Metaphysical Latin Beats

Carlos GoGo Gomez - New Paradigm Global Music
Carlos GoGo Gomez

New Paradigm Global Music (Kidlat Records, 2011)

Carlos Gomez explores the wonders of electronica and percussion in
New Paradigm Global Music
. The colorful psychedelic cover of the album gives you a good idea of the wonders contained in the CD. Gomez easily manages to lead the listener from hypnotic electronic ambiance to lounge and trance-like moods in a mesmerizing confluence of electronic drones, spoken word meditation and fiery acoustic percussion.

Carlos “Go Go” Gomez is a master musician, priest, and martial artist. “One of the reasons for creating this music was to integrate the various parts of my life into one,” Gomez explains. “I wanted to break down those barriers that exist between being a priest here and a musician there and a martial artist over there.”

Gomez was raised in the Bronx (New York City) and grew up playing drums at a very young age. He was fascinated by both the Santeria saints and orishas of his Cuban mother and the Latin rock of Carlos Santana, Gomez became a professional musician and yogi in his teens. He founded the group Seguida with close friends. Seguida expanded into soul, funk, and disco territory.

His hard work as a percussionist affected his health and nearly cost him his life. When doctors gave up on him, he found an Akan (West African) priest in Queens (New york), who helped him heal through herbs and prayer. This series of events had an essential effect in his life. He traveled to Nigeria and became an Ifa priest himself. Currently, he practices physical disciplines such as jeet kune do (hybrid martial arts system and life philosophy founded by Bruce Lee), tae kwon do (Korean martial art), and yoga, and spiritual ones, such as reading and studying intensively about theosophy, the Kabbalah, and practicing meditation, Taoism, and Inner Alchemy.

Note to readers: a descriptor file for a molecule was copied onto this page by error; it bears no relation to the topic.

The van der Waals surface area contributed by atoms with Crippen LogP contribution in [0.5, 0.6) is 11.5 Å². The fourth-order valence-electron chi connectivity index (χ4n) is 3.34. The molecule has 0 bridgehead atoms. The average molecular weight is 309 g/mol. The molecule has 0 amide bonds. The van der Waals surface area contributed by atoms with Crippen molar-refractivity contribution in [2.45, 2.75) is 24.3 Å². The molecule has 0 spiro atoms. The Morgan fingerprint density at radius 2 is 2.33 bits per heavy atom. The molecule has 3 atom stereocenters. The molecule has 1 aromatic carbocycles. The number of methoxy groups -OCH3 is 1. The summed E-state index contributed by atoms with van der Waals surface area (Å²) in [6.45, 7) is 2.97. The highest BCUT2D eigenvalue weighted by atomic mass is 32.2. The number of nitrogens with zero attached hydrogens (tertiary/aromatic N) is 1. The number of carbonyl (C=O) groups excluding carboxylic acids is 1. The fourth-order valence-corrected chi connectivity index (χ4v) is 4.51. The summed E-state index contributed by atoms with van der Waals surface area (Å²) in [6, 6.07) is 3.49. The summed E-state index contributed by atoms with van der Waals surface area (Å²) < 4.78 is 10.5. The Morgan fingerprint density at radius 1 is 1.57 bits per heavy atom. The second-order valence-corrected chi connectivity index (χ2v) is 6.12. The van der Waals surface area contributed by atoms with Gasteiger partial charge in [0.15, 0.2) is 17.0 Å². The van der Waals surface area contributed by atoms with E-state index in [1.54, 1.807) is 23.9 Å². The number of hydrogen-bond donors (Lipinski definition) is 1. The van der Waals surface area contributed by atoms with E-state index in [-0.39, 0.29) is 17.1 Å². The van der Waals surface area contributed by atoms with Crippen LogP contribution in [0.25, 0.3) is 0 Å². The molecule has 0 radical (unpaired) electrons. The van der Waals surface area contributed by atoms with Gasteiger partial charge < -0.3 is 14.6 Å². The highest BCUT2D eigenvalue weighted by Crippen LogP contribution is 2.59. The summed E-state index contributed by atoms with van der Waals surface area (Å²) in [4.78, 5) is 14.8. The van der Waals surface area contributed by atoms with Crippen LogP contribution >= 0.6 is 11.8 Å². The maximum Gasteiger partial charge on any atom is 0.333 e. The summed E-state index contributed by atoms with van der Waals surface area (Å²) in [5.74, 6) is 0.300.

Carlos GoGo Gomez
The pieces include an old santeria melody called “Aremu Odudua,” and a mantra titled “Metu Neter,” that combines layers of sounds from different philosophies and faiths. “If you listen carefully, there are three levels,” Gomez explains. “The classic OM is divided into five different sounds, as it was taught to me at the Satchidananda Center in New York almost forty years ago. The second layer is a Taoist mantra, and finally the third is an Arabic chant reminiscent of the call to prayer. This was designed to represent the essential unity of all religions, that they are all part of the Universal Truth.”

On ‘Metu Neter,’ I was trying to constantly change my conga playing in a subtle way; it’s a metaphysical part of the song,” Gomez reflects. “Pop music requires absolute precise repetition, and before digital recording, I had to do it physically. That’s how I got on so many records. But I’m breaking that mold, and instead, I’m trying to create constant subtle change so that you barely even notice it, much like life.”

I love movement, and that’s why I did yoga and martial arts. But many people think dance and movement is just about seduction and sex,” muses Gomez. “Yet there’s also dancing for your own personal joy and for your spirit. Dancing can lead to internalization, to a transformative state of ecstasy and bliss.”

New Paradigm Global Music is a portrait of Gomez’s inner self. “It’s an invitation to go inside, for listeners to reach the same state I found that day,” Gomez notes.

New Paradigm Global Music is a superb intermixture of ambient electronica, Latin beats and metaphysical inspiration.

Author: Angel Romero

Angel Romero y Ruiz has been writing about world music and progressive music for many years. He founded the websites worldmusiccentral.org and musicasdelmundo.com. Angel co-produced “Musica NA”, a music show for Televisión Española (TVE) in Spain that featured an eclectic mix of world music, fusion, electronica, new age and contemporary classical music. Angel also produced and remastered world music and electronic music albums, compilations and boxed sets for Alula Records, Ellipsis Arts, Music of the World, Lektronic Soundscapes, and Mindchild Records. He was also the executive producer of the first Latino feature film made in North Carolina titled “Los sueños de Angélica.”.

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